This article appears in the September/October 2013 issue of Business Franchise Australia & New Zealand
Becoming the owner of a new franchise business, or taking over an established franchise business, can be a very stressful time for everyone involved. You might need to employ and train an entire team of new staff members, or you might ‘inherit’ an existing team.
If taking over an existing business, change of ownership can cause anxiety and unrest. Therefore, it’s important that the new franchisee is sensitive to the landscape.
Similarly, putting together a new team, which involves the process of selecting and training the right candidates, can be extremely stressful for all concerned.
Because of the way many people run businesses these days, they sometimes forget people need to be nurtured and led. As Director of my own small company, which specialises in Human Resources and training (amongst many others,) I am passionate about understanding how my team works together – after all, my business depends on it!
All staff members are profiled using TMP (Team Management Profiling) and their work place choices are addressed accordingly to ensure they are always inspired and engaged. Personal Development plans for all team members are continually being developed and reviewed.
We have developed an energetic workplace culture and our staff reflects that enthusiasm whilst maintaining our high ethics and integrity and strong client focus.
My personal philosophy is that engaged, empowered, and satisfied people deliver results.
Creating a ‘brand new’ team
If you are embarking on a new franchise business and need to employ a brand new team, it would be expected that you will be supported and trained in this by your franchisor, as an extremely important element of the franchisee induction program.
The franchisee induction program should include leadership and management modules for a new business owner.
If the new team members you have carefully selected based on guidelines and criteria provided to you by your franchisor, and if they are well presented and trained, this will result in greater customer satisfaction and subsequently greater sales.
Individual profiling is often the first step that should be taken by both managers and their staff to understand people’s natural preferences of what they like to do in the work place, and help them understand the way they like to approach work.
Profiling. How does it work?
TMP identifies and works on several important factors:
• Individuals’ profiles and work preferences.
• Team dynamics and group preferences.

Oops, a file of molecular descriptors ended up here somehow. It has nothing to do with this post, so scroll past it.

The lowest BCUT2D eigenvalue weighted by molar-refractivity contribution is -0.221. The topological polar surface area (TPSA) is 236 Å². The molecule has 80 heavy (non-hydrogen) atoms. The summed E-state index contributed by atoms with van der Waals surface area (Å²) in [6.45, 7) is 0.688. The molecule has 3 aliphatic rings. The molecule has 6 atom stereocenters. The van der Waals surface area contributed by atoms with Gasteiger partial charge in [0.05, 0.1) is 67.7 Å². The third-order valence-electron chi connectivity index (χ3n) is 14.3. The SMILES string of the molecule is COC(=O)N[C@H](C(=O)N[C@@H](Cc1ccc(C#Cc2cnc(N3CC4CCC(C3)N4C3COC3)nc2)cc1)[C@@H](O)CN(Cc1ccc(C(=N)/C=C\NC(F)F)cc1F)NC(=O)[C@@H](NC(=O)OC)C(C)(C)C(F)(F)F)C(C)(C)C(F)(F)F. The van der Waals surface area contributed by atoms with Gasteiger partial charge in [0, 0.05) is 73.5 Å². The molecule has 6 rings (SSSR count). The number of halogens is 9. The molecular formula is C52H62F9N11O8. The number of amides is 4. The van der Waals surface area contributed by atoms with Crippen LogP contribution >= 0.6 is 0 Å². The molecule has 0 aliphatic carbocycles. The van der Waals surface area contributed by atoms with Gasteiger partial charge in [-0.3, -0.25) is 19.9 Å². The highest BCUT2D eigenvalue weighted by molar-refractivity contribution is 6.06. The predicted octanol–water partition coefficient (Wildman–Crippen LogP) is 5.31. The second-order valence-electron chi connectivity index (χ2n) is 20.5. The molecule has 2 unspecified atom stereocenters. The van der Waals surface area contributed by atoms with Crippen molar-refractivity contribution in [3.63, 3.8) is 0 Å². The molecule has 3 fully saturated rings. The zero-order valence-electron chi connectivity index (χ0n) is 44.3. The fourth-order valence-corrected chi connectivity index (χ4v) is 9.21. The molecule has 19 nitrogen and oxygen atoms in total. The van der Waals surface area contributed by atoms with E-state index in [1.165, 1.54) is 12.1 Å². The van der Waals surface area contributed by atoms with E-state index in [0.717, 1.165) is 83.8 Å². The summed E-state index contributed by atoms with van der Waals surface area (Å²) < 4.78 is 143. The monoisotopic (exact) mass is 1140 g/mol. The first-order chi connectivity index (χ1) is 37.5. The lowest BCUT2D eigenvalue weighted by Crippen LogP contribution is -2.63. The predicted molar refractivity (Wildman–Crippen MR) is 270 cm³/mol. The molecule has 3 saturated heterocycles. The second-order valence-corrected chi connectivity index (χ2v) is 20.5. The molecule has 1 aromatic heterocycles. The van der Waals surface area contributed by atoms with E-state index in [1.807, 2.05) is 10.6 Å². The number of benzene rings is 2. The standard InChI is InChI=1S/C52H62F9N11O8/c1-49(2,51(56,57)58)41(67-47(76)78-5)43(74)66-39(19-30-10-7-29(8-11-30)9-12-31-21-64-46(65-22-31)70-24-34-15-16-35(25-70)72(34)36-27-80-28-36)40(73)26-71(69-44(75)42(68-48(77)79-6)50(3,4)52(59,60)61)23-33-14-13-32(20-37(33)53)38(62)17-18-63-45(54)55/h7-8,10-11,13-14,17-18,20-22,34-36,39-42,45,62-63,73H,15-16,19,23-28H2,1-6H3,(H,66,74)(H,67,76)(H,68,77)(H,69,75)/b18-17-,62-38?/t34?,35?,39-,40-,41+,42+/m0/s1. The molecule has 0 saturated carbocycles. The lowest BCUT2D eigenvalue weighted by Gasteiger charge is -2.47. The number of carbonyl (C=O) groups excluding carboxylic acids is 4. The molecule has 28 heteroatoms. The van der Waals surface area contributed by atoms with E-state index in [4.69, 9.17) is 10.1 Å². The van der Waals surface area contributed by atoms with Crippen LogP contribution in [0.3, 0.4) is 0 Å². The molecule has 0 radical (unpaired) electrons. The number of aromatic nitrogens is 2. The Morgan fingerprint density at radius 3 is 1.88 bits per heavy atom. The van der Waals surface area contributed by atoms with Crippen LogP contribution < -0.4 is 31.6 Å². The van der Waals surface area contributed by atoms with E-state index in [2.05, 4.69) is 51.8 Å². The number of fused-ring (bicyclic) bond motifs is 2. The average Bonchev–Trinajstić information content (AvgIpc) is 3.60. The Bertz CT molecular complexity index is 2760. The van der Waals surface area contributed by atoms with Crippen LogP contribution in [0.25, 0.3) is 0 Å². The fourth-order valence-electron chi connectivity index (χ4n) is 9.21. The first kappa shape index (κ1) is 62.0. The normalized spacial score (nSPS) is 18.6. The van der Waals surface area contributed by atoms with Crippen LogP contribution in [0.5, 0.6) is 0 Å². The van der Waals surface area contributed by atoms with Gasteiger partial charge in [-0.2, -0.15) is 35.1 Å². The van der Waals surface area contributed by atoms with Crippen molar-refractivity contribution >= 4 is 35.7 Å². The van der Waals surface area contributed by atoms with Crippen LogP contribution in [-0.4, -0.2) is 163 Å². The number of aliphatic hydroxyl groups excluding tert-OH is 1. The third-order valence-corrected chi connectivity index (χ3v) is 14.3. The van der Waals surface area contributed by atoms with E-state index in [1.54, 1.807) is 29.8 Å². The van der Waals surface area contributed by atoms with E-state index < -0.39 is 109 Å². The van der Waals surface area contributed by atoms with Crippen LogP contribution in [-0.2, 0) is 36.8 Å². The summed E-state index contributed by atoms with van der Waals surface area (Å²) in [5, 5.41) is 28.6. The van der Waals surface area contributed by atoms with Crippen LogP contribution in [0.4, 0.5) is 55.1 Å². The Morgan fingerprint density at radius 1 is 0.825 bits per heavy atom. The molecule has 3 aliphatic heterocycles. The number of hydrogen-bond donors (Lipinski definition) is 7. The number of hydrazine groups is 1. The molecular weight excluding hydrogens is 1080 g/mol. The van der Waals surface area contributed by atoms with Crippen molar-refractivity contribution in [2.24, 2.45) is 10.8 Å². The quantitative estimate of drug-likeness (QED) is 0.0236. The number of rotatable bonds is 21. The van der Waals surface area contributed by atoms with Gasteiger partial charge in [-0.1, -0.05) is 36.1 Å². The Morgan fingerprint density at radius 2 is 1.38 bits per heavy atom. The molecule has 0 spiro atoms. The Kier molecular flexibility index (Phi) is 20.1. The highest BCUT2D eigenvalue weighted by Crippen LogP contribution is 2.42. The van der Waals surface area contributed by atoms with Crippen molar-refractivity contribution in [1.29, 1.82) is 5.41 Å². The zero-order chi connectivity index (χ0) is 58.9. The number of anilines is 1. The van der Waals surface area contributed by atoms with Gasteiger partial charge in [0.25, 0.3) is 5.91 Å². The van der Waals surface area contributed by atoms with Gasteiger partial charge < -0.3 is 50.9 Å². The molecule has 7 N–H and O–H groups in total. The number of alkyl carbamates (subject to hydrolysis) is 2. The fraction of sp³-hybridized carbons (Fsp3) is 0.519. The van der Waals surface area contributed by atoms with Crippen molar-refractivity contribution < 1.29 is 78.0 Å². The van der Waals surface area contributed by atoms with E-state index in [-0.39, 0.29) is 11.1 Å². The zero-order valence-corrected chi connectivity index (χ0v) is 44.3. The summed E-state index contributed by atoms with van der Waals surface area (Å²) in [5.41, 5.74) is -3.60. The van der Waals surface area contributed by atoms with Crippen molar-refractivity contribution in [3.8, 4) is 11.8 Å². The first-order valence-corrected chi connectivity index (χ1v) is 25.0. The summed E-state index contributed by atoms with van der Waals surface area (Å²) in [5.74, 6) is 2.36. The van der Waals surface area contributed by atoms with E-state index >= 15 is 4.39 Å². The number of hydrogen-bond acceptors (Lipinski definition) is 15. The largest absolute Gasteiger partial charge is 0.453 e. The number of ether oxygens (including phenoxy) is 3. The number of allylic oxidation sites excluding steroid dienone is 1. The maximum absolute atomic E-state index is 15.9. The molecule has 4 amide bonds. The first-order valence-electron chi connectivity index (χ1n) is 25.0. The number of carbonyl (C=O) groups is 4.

• Future individual and group strategies for work efficiency and effectiveness.
This approach focuses on identifying and understanding key work elements that prove to be reliable and valid in explaining why some individuals, teams, and organisations perform work effectively and achieve their objectives, while others fail.
I believe a quality franchise system should be continually looking at different ways for franchisees and staff to increase their performance in a measurable way.
The implementation of TMP recommendations results in increased performance of staff, which increases the success of the franchise system.
As an experienced franchise industry trainer and facilitator I have delivered TMP to hundreds of franchise industry employers and employees.
Basically, a TMP profile will analyse a person’s work place preferences to see if they have tendencies towards particular personality traits and how different types of people can work well together.
TMP could provide the answers you are seeking to understand how you and your team members can work together more effectively and efficiently.
TMP profiles can be carried out on potential new team members as part of the recruitment process to see how this individual will fit in with your company, and is also useful for existing teams who may be underperforming to identify where the problems could lie.
‘Inheriting’ an existing team
If you are taking over an established business with existing staff members, the following tips are important:
1. Perception is reality – don’t ask your staff to do anything you aren’t prepared to do yourself. You have just bought the business and if you want to show you’re serious about growing it prove that you are not afraid to get your hands dirty and learn from them.